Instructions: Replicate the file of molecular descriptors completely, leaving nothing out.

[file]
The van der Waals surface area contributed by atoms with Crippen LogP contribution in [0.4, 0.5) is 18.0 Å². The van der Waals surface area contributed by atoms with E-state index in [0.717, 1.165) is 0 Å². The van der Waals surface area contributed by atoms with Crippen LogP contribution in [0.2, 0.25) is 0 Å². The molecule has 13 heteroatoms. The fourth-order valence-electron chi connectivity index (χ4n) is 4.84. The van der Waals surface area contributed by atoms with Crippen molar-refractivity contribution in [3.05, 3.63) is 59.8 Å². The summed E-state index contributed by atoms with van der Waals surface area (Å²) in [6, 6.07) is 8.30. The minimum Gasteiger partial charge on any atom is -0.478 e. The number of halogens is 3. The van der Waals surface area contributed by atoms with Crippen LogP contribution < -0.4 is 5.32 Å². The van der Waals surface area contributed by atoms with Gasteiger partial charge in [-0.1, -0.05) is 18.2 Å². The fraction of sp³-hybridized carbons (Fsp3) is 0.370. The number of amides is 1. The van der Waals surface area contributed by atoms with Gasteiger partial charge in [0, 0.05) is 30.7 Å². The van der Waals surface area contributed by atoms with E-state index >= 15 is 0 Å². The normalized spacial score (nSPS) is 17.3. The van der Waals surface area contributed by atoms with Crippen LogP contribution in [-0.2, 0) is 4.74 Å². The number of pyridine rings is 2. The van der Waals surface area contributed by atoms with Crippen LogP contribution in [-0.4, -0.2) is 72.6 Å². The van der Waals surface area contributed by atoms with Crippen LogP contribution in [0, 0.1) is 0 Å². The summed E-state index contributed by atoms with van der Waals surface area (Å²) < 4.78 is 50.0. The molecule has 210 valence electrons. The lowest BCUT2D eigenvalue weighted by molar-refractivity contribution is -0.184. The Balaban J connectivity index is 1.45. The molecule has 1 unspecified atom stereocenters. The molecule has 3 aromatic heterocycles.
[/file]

The van der Waals surface area contributed by atoms with Crippen LogP contribution in [0.4, 0.5) is 18.0 Å². The van der Waals surface area contributed by atoms with E-state index in [0.717, 1.165) is 0 Å². The van der Waals surface area contributed by atoms with Crippen LogP contribution in [0.2, 0.25) is 0 Å². The molecule has 13 heteroatoms. The fourth-order valence-electron chi connectivity index (χ4n) is 4.84. The van der Waals surface area contributed by atoms with Crippen molar-refractivity contribution in [3.05, 3.63) is 59.8 Å². The summed E-state index contributed by atoms with van der Waals surface area (Å²) in [6, 6.07) is 8.30. The minimum Gasteiger partial charge on any atom is -0.478 e. The number of halogens is 3. The van der Waals surface area contributed by atoms with Crippen LogP contribution < -0.4 is 5.32 Å². The van der Waals surface area contributed by atoms with Gasteiger partial charge in [-0.1, -0.05) is 18.2 Å². The fraction of sp³-hybridized carbons (Fsp3) is 0.370. The number of amides is 1. The van der Waals surface area contributed by atoms with Gasteiger partial charge in [0, 0.05) is 30.7 Å². The van der Waals surface area contributed by atoms with E-state index >= 15 is 0 Å². The normalized spacial score (nSPS) is 17.3. The van der Waals surface area contributed by atoms with Crippen LogP contribution in [-0.2, 0) is 4.74 Å². The number of pyridine rings is 2. The van der Waals surface area contributed by atoms with Crippen LogP contribution in [-0.4, -0.2) is 72.6 Å². The van der Waals surface area contributed by atoms with Crippen LogP contribution in [0, 0.1) is 0 Å². The summed E-state index contributed by atoms with van der Waals surface area (Å²) < 4.78 is 50.0. The molecule has 210 valence electrons. The lowest BCUT2D eigenvalue weighted by molar-refractivity contribution is -0.184. The Balaban J connectivity index is 1.45. The molecule has 1 unspecified atom stereocenters. The molecule has 3 aromatic heterocycles.